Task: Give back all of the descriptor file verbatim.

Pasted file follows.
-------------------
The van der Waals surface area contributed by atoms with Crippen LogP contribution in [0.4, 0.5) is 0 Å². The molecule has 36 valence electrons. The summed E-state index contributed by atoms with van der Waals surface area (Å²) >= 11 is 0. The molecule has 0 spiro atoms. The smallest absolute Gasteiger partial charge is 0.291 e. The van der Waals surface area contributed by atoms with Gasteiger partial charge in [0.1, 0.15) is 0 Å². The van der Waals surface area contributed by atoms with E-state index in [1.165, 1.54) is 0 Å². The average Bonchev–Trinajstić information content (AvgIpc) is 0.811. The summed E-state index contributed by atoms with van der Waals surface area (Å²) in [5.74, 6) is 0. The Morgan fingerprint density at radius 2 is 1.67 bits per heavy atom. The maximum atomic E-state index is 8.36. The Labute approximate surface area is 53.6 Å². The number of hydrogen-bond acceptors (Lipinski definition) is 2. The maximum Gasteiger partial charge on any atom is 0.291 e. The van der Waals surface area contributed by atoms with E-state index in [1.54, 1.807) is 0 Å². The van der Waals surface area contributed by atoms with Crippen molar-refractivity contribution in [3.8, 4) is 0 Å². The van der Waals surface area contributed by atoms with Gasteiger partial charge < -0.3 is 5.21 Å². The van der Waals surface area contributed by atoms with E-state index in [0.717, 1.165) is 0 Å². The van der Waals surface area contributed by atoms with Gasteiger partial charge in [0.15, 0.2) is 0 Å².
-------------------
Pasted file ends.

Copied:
The van der Waals surface area contributed by atoms with Crippen LogP contribution in [0.4, 0.5) is 0 Å². The molecule has 36 valence electrons. The summed E-state index contributed by atoms with van der Waals surface area (Å²) >= 11 is 0. The molecule has 0 spiro atoms. The smallest absolute Gasteiger partial charge is 0.291 e. The van der Waals surface area contributed by atoms with Gasteiger partial charge in [0.1, 0.15) is 0 Å². The van der Waals surface area contributed by atoms with E-state index in [1.165, 1.54) is 0 Å². The average Bonchev–Trinajstić information content (AvgIpc) is 0.811. The summed E-state index contributed by atoms with van der Waals surface area (Å²) in [5.74, 6) is 0. The Morgan fingerprint density at radius 2 is 1.67 bits per heavy atom. The maximum atomic E-state index is 8.36. The Labute approximate surface area is 53.6 Å². The number of hydrogen-bond acceptors (Lipinski definition) is 2. The maximum Gasteiger partial charge on any atom is 0.291 e. The van der Waals surface area contributed by atoms with E-state index in [1.54, 1.807) is 0 Å². The van der Waals surface area contributed by atoms with Crippen molar-refractivity contribution in [3.8, 4) is 0 Å². The van der Waals surface area contributed by atoms with Gasteiger partial charge < -0.3 is 5.21 Å². The van der Waals surface area contributed by atoms with E-state index in [0.717, 1.165) is 0 Å². The van der Waals surface area contributed by atoms with Gasteiger partial charge in [0.15, 0.2) is 0 Å².